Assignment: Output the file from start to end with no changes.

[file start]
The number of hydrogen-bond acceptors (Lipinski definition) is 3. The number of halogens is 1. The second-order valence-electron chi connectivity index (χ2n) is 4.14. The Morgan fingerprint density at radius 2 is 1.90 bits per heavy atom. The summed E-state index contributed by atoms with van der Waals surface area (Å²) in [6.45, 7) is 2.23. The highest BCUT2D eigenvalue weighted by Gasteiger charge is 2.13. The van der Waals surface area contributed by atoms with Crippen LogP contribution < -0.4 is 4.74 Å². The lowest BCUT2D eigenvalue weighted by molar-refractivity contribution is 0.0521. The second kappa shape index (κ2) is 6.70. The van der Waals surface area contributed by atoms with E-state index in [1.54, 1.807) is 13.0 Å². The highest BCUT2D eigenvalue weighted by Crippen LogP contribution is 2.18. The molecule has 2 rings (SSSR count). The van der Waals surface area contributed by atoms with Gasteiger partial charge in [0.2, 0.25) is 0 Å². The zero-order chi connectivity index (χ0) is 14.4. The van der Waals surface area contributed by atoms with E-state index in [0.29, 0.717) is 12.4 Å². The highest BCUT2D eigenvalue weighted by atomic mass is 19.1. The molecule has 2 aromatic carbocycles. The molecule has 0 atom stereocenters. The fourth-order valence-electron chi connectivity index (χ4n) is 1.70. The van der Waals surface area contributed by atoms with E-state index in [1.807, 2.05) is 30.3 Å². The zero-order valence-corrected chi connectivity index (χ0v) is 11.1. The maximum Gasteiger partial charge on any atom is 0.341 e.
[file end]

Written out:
The number of hydrogen-bond acceptors (Lipinski definition) is 3. The number of halogens is 1. The second-order valence-electron chi connectivity index (χ2n) is 4.14. The Morgan fingerprint density at radius 2 is 1.90 bits per heavy atom. The summed E-state index contributed by atoms with van der Waals surface area (Å²) in [6.45, 7) is 2.23. The highest BCUT2D eigenvalue weighted by Gasteiger charge is 2.13. The van der Waals surface area contributed by atoms with Crippen LogP contribution < -0.4 is 4.74 Å². The lowest BCUT2D eigenvalue weighted by molar-refractivity contribution is 0.0521. The second kappa shape index (κ2) is 6.70. The van der Waals surface area contributed by atoms with E-state index in [1.54, 1.807) is 13.0 Å². The highest BCUT2D eigenvalue weighted by Crippen LogP contribution is 2.18. The molecule has 2 rings (SSSR count). The van der Waals surface area contributed by atoms with Gasteiger partial charge in [0.2, 0.25) is 0 Å². The zero-order chi connectivity index (χ0) is 14.4. The van der Waals surface area contributed by atoms with E-state index in [0.29, 0.717) is 12.4 Å². The highest BCUT2D eigenvalue weighted by atomic mass is 19.1. The molecule has 2 aromatic carbocycles. The molecule has 0 atom stereocenters. The fourth-order valence-electron chi connectivity index (χ4n) is 1.70. The van der Waals surface area contributed by atoms with E-state index in [1.807, 2.05) is 30.3 Å². The zero-order valence-corrected chi connectivity index (χ0v) is 11.1. The maximum Gasteiger partial charge on any atom is 0.341 e.